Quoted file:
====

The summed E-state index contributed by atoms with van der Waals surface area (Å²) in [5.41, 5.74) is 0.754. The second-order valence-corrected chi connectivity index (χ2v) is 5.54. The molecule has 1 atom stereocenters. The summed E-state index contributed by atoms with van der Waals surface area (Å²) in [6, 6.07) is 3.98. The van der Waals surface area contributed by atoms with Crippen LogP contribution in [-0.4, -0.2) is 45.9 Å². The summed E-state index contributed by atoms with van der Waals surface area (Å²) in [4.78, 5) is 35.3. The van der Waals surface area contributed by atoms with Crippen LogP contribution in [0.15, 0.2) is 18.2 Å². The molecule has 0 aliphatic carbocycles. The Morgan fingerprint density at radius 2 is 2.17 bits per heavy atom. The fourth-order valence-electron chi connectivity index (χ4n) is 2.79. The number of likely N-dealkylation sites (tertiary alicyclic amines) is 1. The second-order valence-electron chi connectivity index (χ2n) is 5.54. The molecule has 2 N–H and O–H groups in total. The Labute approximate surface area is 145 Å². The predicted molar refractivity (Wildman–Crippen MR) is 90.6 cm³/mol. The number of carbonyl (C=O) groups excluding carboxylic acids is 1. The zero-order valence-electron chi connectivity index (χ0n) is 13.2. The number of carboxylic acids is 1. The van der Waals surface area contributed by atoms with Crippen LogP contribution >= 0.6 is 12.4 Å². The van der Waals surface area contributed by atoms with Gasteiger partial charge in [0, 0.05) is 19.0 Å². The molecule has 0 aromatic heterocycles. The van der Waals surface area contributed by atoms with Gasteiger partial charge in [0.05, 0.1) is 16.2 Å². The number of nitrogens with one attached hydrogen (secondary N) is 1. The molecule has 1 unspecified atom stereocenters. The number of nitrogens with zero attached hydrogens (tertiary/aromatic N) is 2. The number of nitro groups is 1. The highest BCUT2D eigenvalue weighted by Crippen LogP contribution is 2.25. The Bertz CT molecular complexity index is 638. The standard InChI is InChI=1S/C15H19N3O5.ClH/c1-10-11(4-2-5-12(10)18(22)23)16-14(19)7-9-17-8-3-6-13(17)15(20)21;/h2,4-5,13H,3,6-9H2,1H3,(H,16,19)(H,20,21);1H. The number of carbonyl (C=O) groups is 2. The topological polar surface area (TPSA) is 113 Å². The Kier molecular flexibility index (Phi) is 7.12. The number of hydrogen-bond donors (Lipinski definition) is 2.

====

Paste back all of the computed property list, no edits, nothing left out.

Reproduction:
The summed E-state index contributed by atoms with van der Waals surface area (Å²) in [5.41, 5.74) is 0.754. The second-order valence-corrected chi connectivity index (χ2v) is 5.54. The molecule has 1 atom stereocenters. The summed E-state index contributed by atoms with van der Waals surface area (Å²) in [6, 6.07) is 3.98. The van der Waals surface area contributed by atoms with Crippen LogP contribution in [-0.4, -0.2) is 45.9 Å². The summed E-state index contributed by atoms with van der Waals surface area (Å²) in [4.78, 5) is 35.3. The van der Waals surface area contributed by atoms with Crippen LogP contribution in [0.15, 0.2) is 18.2 Å². The molecule has 0 aliphatic carbocycles. The Morgan fingerprint density at radius 2 is 2.17 bits per heavy atom. The fourth-order valence-electron chi connectivity index (χ4n) is 2.79. The number of likely N-dealkylation sites (tertiary alicyclic amines) is 1. The second-order valence-electron chi connectivity index (χ2n) is 5.54. The molecule has 2 N–H and O–H groups in total. The Labute approximate surface area is 145 Å². The predicted molar refractivity (Wildman–Crippen MR) is 90.6 cm³/mol. The number of carbonyl (C=O) groups excluding carboxylic acids is 1. The zero-order valence-electron chi connectivity index (χ0n) is 13.2. The number of carboxylic acids is 1. The van der Waals surface area contributed by atoms with Crippen LogP contribution >= 0.6 is 12.4 Å². The van der Waals surface area contributed by atoms with Gasteiger partial charge in [0, 0.05) is 19.0 Å². The molecule has 0 aromatic heterocycles. The van der Waals surface area contributed by atoms with Gasteiger partial charge in [0.05, 0.1) is 16.2 Å². The number of nitrogens with one attached hydrogen (secondary N) is 1. The molecule has 1 unspecified atom stereocenters. The number of nitrogens with zero attached hydrogens (tertiary/aromatic N) is 2. The number of nitro groups is 1. The highest BCUT2D eigenvalue weighted by Crippen LogP contribution is 2.25. The Bertz CT molecular complexity index is 638. The standard InChI is InChI=1S/C15H19N3O5.ClH/c1-10-11(4-2-5-12(10)18(22)23)16-14(19)7-9-17-8-3-6-13(17)15(20)21;/h2,4-5,13H,3,6-9H2,1H3,(H,16,19)(H,20,21);1H. The number of carbonyl (C=O) groups is 2. The topological polar surface area (TPSA) is 113 Å². The Kier molecular flexibility index (Phi) is 7.12. The number of hydrogen-bond donors (Lipinski definition) is 2.